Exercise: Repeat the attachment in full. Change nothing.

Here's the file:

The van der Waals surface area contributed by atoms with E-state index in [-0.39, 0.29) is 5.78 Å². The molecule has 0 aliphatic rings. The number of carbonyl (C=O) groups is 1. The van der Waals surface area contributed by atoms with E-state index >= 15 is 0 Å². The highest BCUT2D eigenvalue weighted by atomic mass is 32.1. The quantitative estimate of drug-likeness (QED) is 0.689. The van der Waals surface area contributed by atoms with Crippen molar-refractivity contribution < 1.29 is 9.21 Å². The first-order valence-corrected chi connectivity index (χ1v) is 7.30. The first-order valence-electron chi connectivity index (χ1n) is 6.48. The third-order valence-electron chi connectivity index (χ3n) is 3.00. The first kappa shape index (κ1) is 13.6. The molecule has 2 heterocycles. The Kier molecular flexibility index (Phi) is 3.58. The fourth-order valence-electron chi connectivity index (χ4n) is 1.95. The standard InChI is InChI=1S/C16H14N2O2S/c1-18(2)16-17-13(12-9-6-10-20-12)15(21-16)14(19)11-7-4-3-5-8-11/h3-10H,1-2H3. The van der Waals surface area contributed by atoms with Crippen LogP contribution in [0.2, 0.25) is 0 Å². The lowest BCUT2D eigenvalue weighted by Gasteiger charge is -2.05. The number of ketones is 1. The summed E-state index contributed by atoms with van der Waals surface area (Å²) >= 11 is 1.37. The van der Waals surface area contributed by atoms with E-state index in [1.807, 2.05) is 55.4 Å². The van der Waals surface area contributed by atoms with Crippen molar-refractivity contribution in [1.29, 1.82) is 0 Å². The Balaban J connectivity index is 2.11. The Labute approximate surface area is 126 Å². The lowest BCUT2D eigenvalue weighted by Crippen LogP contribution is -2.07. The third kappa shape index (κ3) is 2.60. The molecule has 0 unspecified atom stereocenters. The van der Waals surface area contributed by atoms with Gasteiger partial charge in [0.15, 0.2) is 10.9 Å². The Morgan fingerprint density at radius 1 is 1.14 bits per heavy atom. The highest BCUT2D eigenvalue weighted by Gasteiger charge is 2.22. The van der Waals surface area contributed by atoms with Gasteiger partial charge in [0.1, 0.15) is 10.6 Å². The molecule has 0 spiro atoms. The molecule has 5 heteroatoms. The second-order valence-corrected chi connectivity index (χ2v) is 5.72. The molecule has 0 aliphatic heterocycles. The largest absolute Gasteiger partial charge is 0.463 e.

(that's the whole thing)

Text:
The van der Waals surface area contributed by atoms with E-state index in [-0.39, 0.29) is 5.78 Å². The molecule has 0 aliphatic rings. The number of carbonyl (C=O) groups is 1. The van der Waals surface area contributed by atoms with E-state index >= 15 is 0 Å². The highest BCUT2D eigenvalue weighted by atomic mass is 32.1. The quantitative estimate of drug-likeness (QED) is 0.689. The van der Waals surface area contributed by atoms with Crippen molar-refractivity contribution < 1.29 is 9.21 Å². The first-order valence-corrected chi connectivity index (χ1v) is 7.30. The first-order valence-electron chi connectivity index (χ1n) is 6.48. The third-order valence-electron chi connectivity index (χ3n) is 3.00. The first kappa shape index (κ1) is 13.6. The molecule has 2 heterocycles. The Kier molecular flexibility index (Phi) is 3.58. The fourth-order valence-electron chi connectivity index (χ4n) is 1.95. The standard InChI is InChI=1S/C16H14N2O2S/c1-18(2)16-17-13(12-9-6-10-20-12)15(21-16)14(19)11-7-4-3-5-8-11/h3-10H,1-2H3. The van der Waals surface area contributed by atoms with Crippen LogP contribution in [0.2, 0.25) is 0 Å². The lowest BCUT2D eigenvalue weighted by Gasteiger charge is -2.05. The number of ketones is 1. The summed E-state index contributed by atoms with van der Waals surface area (Å²) >= 11 is 1.37. The van der Waals surface area contributed by atoms with E-state index in [1.807, 2.05) is 55.4 Å². The van der Waals surface area contributed by atoms with Crippen molar-refractivity contribution in [1.29, 1.82) is 0 Å². The Balaban J connectivity index is 2.11. The Labute approximate surface area is 126 Å². The lowest BCUT2D eigenvalue weighted by Crippen LogP contribution is -2.07. The third kappa shape index (κ3) is 2.60. The molecule has 0 unspecified atom stereocenters. The van der Waals surface area contributed by atoms with Gasteiger partial charge in [0.15, 0.2) is 10.9 Å². The Morgan fingerprint density at radius 1 is 1.14 bits per heavy atom. The highest BCUT2D eigenvalue weighted by Gasteiger charge is 2.22. The van der Waals surface area contributed by atoms with Gasteiger partial charge in [0.1, 0.15) is 10.6 Å². The molecule has 0 spiro atoms. The molecule has 5 heteroatoms. The second-order valence-corrected chi connectivity index (χ2v) is 5.72. The molecule has 0 aliphatic heterocycles. The largest absolute Gasteiger partial charge is 0.463 e.